before it was launched. It is 8m long (Harry's was 7), wider and better
set out. The materials weight of Harrigami ready to sail was 525/kgs 1150
lbs. The finished weight is 550 kgs, with bunk and galley installed, but
table and seats yet to be finished, or started, for that matter! For
racing, the windward hull is easily detached and a much smaller, lower
drag hull installed. The long skinny hull is always to leeward and has the
rig and rudders in it. Harrigami will use the rudders and rig from harry.
Perth is far windier than Brisbane, and the boat is lighter so the rig has
been reduced in height and area.
Harrigami took 449 hours to this stage, including
mistakes, testing, thinking time and cutting and shutting to lower the
cockpit floor, excluding a few weeks of messing about with the trailer,
the paint job (68 hours), altering the boom, mast and rudders from harry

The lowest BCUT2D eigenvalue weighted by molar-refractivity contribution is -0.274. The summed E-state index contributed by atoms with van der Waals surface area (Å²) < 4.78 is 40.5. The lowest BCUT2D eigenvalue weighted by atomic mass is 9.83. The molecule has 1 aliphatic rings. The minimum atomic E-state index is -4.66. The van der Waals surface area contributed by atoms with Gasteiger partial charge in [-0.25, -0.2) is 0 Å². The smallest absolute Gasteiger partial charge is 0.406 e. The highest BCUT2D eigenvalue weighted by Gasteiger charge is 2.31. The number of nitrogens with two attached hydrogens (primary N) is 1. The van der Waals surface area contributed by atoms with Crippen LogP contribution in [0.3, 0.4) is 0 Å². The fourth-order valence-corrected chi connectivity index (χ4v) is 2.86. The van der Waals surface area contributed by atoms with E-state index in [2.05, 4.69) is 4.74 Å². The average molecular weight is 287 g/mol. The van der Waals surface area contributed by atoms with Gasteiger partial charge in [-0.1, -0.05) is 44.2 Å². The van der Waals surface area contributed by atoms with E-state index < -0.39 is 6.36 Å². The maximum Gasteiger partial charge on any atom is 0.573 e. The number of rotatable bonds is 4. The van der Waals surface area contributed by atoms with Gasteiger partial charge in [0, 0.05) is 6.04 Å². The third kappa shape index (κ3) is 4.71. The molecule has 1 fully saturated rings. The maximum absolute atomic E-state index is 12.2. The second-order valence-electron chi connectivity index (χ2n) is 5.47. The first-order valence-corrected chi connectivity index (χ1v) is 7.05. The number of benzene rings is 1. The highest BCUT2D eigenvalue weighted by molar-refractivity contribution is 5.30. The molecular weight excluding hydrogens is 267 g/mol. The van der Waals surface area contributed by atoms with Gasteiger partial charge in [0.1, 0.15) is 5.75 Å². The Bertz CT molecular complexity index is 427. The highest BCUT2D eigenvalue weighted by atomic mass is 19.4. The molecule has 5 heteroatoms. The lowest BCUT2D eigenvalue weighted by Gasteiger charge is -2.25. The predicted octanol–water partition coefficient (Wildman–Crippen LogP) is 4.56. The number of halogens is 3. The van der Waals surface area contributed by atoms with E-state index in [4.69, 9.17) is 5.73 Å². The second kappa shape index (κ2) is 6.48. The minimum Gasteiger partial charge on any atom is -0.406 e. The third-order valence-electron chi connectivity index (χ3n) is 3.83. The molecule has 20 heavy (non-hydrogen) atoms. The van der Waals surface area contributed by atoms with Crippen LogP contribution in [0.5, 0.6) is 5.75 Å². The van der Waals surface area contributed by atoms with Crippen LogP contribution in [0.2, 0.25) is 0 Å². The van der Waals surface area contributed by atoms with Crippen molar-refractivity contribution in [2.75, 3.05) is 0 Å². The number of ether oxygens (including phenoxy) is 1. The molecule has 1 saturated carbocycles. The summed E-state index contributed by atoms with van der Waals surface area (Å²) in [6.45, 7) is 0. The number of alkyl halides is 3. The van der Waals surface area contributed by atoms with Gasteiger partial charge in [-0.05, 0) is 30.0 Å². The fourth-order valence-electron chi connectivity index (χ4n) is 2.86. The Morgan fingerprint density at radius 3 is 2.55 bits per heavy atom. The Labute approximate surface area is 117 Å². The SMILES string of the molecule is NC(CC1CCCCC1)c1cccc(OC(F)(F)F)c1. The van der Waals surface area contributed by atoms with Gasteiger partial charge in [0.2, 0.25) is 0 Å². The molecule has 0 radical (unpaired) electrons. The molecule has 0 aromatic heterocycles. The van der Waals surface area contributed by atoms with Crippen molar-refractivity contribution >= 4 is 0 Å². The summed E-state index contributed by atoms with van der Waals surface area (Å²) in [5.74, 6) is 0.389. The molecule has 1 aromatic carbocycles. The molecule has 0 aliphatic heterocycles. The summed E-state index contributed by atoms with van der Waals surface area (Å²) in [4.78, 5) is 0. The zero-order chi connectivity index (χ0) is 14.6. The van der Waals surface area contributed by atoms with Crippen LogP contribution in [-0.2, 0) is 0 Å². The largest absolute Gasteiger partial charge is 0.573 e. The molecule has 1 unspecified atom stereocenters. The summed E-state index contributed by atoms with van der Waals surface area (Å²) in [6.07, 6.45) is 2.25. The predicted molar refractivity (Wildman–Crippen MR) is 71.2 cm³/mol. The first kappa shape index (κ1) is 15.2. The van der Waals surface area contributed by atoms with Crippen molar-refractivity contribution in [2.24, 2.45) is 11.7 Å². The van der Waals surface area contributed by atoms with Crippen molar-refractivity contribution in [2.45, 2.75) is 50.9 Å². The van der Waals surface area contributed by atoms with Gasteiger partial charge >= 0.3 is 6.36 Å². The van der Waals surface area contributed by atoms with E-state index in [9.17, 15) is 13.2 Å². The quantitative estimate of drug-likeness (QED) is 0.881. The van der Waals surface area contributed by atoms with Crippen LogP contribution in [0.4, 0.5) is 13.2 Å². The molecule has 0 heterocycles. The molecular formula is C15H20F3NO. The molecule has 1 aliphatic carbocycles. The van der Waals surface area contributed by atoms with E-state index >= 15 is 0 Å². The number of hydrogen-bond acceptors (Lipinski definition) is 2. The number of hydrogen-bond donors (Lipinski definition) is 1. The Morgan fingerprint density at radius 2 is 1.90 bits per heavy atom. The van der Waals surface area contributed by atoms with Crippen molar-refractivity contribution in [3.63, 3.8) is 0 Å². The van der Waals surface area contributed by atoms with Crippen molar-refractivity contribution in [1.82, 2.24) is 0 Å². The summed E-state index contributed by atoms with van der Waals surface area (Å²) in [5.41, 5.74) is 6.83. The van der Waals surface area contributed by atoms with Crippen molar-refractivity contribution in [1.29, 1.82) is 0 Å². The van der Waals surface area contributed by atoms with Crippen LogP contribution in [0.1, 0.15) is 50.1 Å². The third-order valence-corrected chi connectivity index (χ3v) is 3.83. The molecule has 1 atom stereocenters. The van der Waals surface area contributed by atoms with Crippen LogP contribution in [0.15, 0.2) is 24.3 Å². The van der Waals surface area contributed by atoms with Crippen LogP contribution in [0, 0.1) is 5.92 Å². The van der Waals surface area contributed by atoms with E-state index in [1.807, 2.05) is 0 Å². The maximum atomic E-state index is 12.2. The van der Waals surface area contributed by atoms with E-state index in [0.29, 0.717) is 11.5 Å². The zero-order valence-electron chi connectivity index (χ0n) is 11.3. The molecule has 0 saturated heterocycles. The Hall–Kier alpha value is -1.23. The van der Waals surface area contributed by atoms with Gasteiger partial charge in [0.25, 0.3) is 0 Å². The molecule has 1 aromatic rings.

and playing with the folding system. Materials for the hulls and beams,
including consumables and the trailer came to $5,435. This includes some
bargains, which may or may not be repeatable. In the unlikely event that I
learnt the lessons from this one and applied them to building another one,
I would expect to have a much better job in under 300 hours.
I have an Excel spreadsheet with a fairly complete
breakdown of the costs, weights and time. Anyone wanting this, please ask.
If you can't use excel, let me know and I will send it as text.
For more information and some pictures of harry and U
(7m prototype of harry) have a look at
Any questions, please ask.